Over one hundred people took part in a satirical, religious style demonstration outside the Executive Yuan to protest against the draft amendments to the Labor Standards Act on Sunday afternoon, one day before DPP plans to stage another attempt to pass the draft amendments through the Social Welfare and Environmental Hygiene Committee in the legislature. Imitating a dharma assembly that’s commonly practiced at Buddhist or Taoist style funerals, the demonstration featured a series of rituals that saw 9 protesters shaved their heads and led the crowd of over a hundred people to recite a mantra adapted from the 86 articles of the Labor Standards Act.

Additionally, as a response to the “good deeds” comment that William Lai made on November 24th, the event was filled with props that are commonly seen at funerals in Taiwan, including paper houses, ghost money, and paintings of William Lai, Tsai Ing-Wen and Lin Jing-yi in the style of god and goddesses. According to one of the organizers, today’s subcultural protest was meant to encourage Taiwanese people to join the movement in order to put pressure on DPP.

“We are angry, but our power is limited,” said Wu Chun-yen, one of the protesters who led the recitation of the adapted scriptures. “That’s why we decided to stage a subcultural protest since protesting on our own is definitely not an effective strategy. Through today’s event, we hope to encourage everyone to contribute in whatever they can.”  

In between recitation sessions, the organizers reemphasized their disapproval over the 4 main amendments that were proposed by the Executive Yuan in a sarcastic style that featured playful exchanges between two ritual masters. Apart from the theatrical elements, representatives from labor rights groups were also invited to share their dismay over the proposed changes through speeches.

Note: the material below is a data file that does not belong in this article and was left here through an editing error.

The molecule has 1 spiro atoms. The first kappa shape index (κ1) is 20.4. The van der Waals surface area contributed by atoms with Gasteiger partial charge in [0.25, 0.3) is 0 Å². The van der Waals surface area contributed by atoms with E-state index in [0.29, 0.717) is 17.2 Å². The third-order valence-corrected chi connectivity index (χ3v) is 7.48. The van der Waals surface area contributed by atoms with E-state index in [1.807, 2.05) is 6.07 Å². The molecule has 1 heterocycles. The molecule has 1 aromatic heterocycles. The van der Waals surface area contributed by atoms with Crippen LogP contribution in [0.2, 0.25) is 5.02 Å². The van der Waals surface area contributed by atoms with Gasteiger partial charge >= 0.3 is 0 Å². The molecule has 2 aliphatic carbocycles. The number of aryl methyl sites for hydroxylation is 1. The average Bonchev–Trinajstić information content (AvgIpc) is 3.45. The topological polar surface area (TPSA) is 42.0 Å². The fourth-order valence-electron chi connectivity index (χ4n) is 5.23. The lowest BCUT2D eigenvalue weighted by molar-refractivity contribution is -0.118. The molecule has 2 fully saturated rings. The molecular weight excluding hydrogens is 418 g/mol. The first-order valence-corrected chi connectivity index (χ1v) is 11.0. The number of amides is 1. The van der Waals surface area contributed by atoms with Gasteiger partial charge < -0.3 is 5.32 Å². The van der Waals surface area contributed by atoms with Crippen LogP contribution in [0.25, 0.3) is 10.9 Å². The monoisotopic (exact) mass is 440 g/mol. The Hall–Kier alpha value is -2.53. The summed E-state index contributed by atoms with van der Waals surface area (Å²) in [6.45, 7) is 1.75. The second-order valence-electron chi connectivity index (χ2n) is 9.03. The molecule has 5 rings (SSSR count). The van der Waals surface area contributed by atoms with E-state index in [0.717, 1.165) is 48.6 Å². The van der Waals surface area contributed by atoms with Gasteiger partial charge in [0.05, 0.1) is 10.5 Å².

“Taiwan’s poor labor standards is the creation of KMT and DPP’s failure as ruling parties,” said Joyce Chang, the Secretary of Taipei City Doctors Union. “Our employee relations and the labor system need to be rebuilt, because it only benefits the vested interest holders. We need to support our labor force by adopting methods that are not part of the existing system. We have the rights to decide our own future.”

Even though DPP’s legislative caucus whip, Ker Chien-ming, promised on December 1 that the proposed amendments would undergo minor adjustments, labor rights organizations remain skeptical about DPP’s plan towards the Labor Standards Act. According to Ker’s announcement, amendments to allow employers to legally require employees to work 12 days in a row and reduce the minimum rest time between shifts from 11 to 8 hours will be taken out of the draft amendments that would undergo discussion on December 4th. Wu Chun-yen called on all participants at the end of the demonstration to closely monitor the development inside the legislature.

“I call on all of you to closely follow the development inside the legislature starting tomorrow,” said Wu. “The draft amendments could be signed into law as early as the beginning of 2018, and there could be a one month hiatus if the draft amendments were passed tomorrow. I hope all of you can join us and keep putting pressure on DPP, the Executive Yuan and government officials.”

Wu indicates that DPP’s responses to opinions on the draft amendments from civil rights groups and academics have shown that it is unlikely for them to integrate these suggestions into the final version of the draft amendments. He warns that if DPP decides to forcefully pass the draft amendments through the committee on Monday, they will pay a heavy price for their decision.

“Their attitude is pushing them onto the same path that KMT has taken,” said Wu. “I believe many of the younger generation no longer hold a positive image of DPP, and I think not many people are still expecting them to achieve something that would benefit the general public.”

With two legislative sessions already scheduled for reviewing the draft amendments this week, labor rights groups have planned a large-scale protest outside the legislature for Monday.

(Feature images by William Yang)

William Yang

William is a freelance writer and photographer based in Taiwan, with a passion for human rights and storytelling. He holds a Master of Journalism degree from Temple University, and has extensive experiences interning at global NGOs such as Human Rights Watch and Mercy Corps.